Turin called it a "strange, dissonant oriental," but gave it four stars. Barbara Herman doesn't even mention it in her book.
This is a fruity vanilla scent, very basic and very underwhelming to my nose.
Worth seeking out only if you are a fan of vanilla or gourmand scents.
Casmir opens with a bag of fruits on sandalwood, vanilla, ylang, Oriental flavours of spices and cinnamon. Briefly, a sweet and creamy fruity bath soap, which however is restrained and complex enough to smell better than most of other scent of this genre. Despite smelling a bit like Fructis shampoo, in fact, Casmir reveals some more structured and intriguing nuances and a compelling deepness of notes: it's plummy, sweet and creamy, but in a sophisticated, mellow, decently-executed and polite way (in other words, it is no sickening teenagers' gourmand and does not smell too much artificial). Not a masterpiece for me, but in that disgraceful family – the "fruity-floral bombs" – surely among the nicest I've ever tried.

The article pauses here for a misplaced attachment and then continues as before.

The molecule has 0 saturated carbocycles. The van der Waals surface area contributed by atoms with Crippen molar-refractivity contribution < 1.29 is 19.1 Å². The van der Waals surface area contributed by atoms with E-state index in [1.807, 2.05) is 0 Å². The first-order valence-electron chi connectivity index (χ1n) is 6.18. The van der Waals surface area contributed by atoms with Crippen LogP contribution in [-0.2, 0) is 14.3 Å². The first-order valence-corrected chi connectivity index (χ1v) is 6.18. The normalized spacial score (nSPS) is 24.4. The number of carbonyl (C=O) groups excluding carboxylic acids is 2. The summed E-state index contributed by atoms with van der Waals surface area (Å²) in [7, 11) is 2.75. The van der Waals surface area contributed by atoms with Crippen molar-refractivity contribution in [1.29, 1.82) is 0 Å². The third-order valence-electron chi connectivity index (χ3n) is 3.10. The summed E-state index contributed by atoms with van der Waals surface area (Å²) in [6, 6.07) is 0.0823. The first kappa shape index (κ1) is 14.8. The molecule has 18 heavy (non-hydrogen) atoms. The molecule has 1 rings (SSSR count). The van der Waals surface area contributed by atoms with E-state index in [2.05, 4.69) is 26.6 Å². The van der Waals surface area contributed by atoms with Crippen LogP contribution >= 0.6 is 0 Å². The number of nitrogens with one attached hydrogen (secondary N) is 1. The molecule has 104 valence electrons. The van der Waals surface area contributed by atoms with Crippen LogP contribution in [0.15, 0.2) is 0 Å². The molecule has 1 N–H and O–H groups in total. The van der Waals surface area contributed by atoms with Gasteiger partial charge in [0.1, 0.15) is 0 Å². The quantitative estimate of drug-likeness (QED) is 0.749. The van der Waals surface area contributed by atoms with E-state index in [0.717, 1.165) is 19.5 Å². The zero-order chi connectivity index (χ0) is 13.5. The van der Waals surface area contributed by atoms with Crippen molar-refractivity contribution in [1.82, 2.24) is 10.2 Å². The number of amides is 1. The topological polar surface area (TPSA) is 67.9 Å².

I agree with Lisa. There is something in Casmir that doesn't come together quite right. It clashes with my body chemistry, and I am also suspect of the geranium. The bottle is beautiful. Periodically I take a sniff from the bottle, but just can't seem to wear it as it makes me feel on the edge of allergies and a headache. I've smelled others wearing this and it was superb. It's just not for me.
jtd nails it: this foodie-ental indole-bomb is the missing link between the monsters of the 80s and the gourmands prowling today. I LOVED it when I tested it years ago, got it as a gift, and even with a light hand (one spray, under the shirt), the sillage was killer. On me, it blew up into a rotten, cheap fruit basket. I actually had a friend use the old, "You smell like a French whore!" on me. I wish I hadn't pitched it years ago during my perfume purges, otherwise I'd have given it to a loving home.